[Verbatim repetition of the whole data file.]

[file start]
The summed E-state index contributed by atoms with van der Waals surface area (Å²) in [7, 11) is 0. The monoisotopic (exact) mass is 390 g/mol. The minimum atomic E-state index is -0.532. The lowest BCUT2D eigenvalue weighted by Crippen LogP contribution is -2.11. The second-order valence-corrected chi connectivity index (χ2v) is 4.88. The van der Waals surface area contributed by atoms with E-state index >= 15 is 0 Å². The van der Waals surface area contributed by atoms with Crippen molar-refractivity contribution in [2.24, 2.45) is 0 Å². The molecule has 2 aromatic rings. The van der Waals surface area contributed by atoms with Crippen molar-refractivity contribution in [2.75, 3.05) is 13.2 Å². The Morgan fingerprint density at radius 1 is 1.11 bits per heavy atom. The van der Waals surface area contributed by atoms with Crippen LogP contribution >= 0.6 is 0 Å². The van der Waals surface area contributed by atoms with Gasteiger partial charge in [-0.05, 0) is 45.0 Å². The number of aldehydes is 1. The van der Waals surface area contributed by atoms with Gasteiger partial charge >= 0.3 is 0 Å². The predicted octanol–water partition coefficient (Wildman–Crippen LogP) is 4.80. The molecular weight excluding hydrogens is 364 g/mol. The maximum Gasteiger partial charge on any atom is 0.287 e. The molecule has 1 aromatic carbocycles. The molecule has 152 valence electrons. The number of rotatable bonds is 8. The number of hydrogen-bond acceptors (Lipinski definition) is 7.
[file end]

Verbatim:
The summed E-state index contributed by atoms with van der Waals surface area (Å²) in [7, 11) is 0. The monoisotopic (exact) mass is 390 g/mol. The minimum atomic E-state index is -0.532. The lowest BCUT2D eigenvalue weighted by Crippen LogP contribution is -2.11. The second-order valence-corrected chi connectivity index (χ2v) is 4.88. The van der Waals surface area contributed by atoms with E-state index >= 15 is 0 Å². The van der Waals surface area contributed by atoms with Crippen molar-refractivity contribution in [2.24, 2.45) is 0 Å². The molecule has 2 aromatic rings. The van der Waals surface area contributed by atoms with Crippen molar-refractivity contribution in [2.75, 3.05) is 13.2 Å². The Morgan fingerprint density at radius 1 is 1.11 bits per heavy atom. The van der Waals surface area contributed by atoms with Crippen LogP contribution >= 0.6 is 0 Å². The van der Waals surface area contributed by atoms with Gasteiger partial charge in [-0.05, 0) is 45.0 Å². The number of aldehydes is 1. The van der Waals surface area contributed by atoms with Gasteiger partial charge >= 0.3 is 0 Å². The predicted octanol–water partition coefficient (Wildman–Crippen LogP) is 4.80. The molecular weight excluding hydrogens is 364 g/mol. The maximum Gasteiger partial charge on any atom is 0.287 e. The molecule has 1 aromatic carbocycles. The molecule has 152 valence electrons. The number of rotatable bonds is 8. The number of hydrogen-bond acceptors (Lipinski definition) is 7.